9 Habits: Know Why

Years ago, I wrote a bestselling book called 9 Habits of Highly Profitable Writing. I’m assaying a second edition now, and that process includes posting each of the habits here for you, for free. 

Habit Seven: Know Why

Freelancing is hard work. You set your own hours, but you have to own your time and responsibilities so you can use those hours effectively. You’re your own boss, but you have to be effective at making yourself do stuff you don’t want to do.

Freelance writing is even harder.

Although the demand is out there, lots of people would love to write for a living. Lots of people who would otherwise be great clients think they know how to write. That means pushing against a market that wants to pay you less than you’re worth.

Add to that the uncertainty of making your nut every month, the lack of health benefits or paid vacation, the fact that working from home means not going to get cart food as often as you’d like…pretty soon you start to wonder why you signed up for this gig in the first place.

To make this work, you have to start and end with your reasons for taking on this life in the first place.

Starting Big: Your Mission Statement

You came to writing for a reason. It might have been simply because you like to write. It might have been because you can write from anywhere in the world, and go to work from anywhere with halfway decent Wi-Fi. It might be because of how much you hate wearing a suit to work, and Habit Two be damned. A mission statement can help you remember those reasons when things get tough.

A mission statement is a sentence or two that describes in detail why you do what you do. Most mission statements you see on corporate websites aren’t actually mission statements. They’re thinly veiled marketing ploys with no teeth, no heart and no meaning. For example:

Do not use them for inspiration here. They get nobody fired up, except maybe the person who got paid serious money to write that nonsense.

You don’t want marketing speak in your mission statement. You don’t need it, because this mission statement is just for you. It won’t work, because you’ll know if it’s a load of malarkey.

Instead, it should reflect exactly why you write for a living – or want to write for a living. Hopefully, it will use words that resonate with you so you keep wanting to write even on days when it’s hard.

For better or worse, here is mine:

To afford what my family needs and serve my personal values while working from home with abundant time for my wife, children, friends and interests.

There’s no marketing doublespeak in there. It’s just a list of the key things that motivate me to do what I do. Make enough money. Be a good dad, husband, and friend. Have time for my hobbies.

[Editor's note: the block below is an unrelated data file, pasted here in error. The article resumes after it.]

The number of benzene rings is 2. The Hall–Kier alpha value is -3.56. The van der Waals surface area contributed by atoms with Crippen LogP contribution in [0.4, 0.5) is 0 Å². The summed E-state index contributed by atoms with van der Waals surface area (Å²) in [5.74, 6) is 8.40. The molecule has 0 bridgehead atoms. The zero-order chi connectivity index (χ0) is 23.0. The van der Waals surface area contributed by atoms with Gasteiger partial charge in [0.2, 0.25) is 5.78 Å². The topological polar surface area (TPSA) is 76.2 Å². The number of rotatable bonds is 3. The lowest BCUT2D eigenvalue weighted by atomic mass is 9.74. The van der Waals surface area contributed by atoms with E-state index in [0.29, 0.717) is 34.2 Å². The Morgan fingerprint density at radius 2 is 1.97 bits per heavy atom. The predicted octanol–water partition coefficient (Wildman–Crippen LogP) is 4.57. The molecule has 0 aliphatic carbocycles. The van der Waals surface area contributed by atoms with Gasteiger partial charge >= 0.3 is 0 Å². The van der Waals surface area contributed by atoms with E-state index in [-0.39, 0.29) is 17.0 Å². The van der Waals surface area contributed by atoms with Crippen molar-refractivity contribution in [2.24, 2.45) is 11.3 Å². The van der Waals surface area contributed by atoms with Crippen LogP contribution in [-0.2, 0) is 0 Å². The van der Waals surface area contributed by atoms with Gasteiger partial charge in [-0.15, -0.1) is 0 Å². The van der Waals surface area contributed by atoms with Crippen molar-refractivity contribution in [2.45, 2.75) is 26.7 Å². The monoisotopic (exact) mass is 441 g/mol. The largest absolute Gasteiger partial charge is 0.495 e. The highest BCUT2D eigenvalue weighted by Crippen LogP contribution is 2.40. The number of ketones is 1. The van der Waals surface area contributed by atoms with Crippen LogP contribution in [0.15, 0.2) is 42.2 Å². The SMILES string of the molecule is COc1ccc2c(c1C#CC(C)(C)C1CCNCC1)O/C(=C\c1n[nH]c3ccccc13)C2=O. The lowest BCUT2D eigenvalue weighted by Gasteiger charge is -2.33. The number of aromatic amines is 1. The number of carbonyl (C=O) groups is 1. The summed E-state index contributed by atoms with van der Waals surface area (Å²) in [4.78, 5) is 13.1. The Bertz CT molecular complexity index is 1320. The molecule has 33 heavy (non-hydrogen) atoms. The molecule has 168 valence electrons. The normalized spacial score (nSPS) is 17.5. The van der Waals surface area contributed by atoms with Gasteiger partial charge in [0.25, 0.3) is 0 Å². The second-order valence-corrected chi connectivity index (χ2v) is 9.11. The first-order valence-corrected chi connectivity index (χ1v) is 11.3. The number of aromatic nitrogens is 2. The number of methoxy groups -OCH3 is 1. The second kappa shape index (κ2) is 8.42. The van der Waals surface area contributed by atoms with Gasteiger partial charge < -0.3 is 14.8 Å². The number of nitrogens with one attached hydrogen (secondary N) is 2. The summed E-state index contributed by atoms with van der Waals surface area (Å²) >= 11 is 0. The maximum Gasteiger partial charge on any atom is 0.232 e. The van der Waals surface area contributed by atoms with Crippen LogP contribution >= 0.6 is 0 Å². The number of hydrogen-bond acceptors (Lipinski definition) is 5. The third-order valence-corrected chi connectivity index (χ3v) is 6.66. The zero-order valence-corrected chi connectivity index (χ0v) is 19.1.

I love what I do, even the more challenging parts of it, but I do have rough days. When I have those rough days, I read and reread (sometimes re-reread and re-re-reread) my mission statement to keep me plugging until the days get easier again.

Zooming In

Your mission statement tells you why you write in general, but what about why you write the particular piece you’re procrastinating on today? That’s where zooming in to a project calendar helps. It’s a simple process, which itself becomes a habit as you make it part of your regular routine.

Step One: Your Five-Year Plan: Ask yourself what you want your writing career to look like in five years. How much money do you want to be making? How many books do you want in print? How about speaking gigs? Where do you want to travel? Is there a magazine you want to see your wok in? Write it all down. These are specific goals that you attach to the values you captured in your mission statement.

I set my last 5-year plan on my 45th birthday. By 50, I have some pretty aggressive ideas in mind. I’ll let you know about them in a whole post of their very own.

Step Two: Your Plan for the Year: Every six months, work out what you have to do over the next twelve months to keep yourself on track for your five-year plan. Even though you’re planning a full year, you do this every six months for two reasons.

  • It makes sure you always have at least six months of solid plan ahead of you at all times, instead of starting each year with no lead time.
  • It lets you adjust the nearest six months of your plan according to changes in circumstance that happened since the last time you set your 12-month goals.

This adds a level of granularity, creating the steps on the path you need to follow to reach your seemingly aggressive five-year plan. After a few iterations of this, though, you’ll find those five-year goals are easier to reach than you’d expected.

Step Three: Your Monthly and Weekly Tasks: Break up those yearly goals into 12 monthly sub goals, spread out to account for the rhythm of your year. For example, don’t commit to lots of work in the summer if you have young children.

Break up each month into 4 weekly plans. Those plans become daily agendas, thus creating your to-do list for the most important goals in your writing life.

Always plan your months in 4-week chunks, even though most months have a few “bonus days” at the end. Use those for catchup, or relaxation.

When you find yourself wondering why you’re writing yet another ad brochure for your local proctologist, you can trace that task all the way up the chain to your yearly and five-year plans. It will remind you that this is just one step on the path to the life you’ve promised yourself.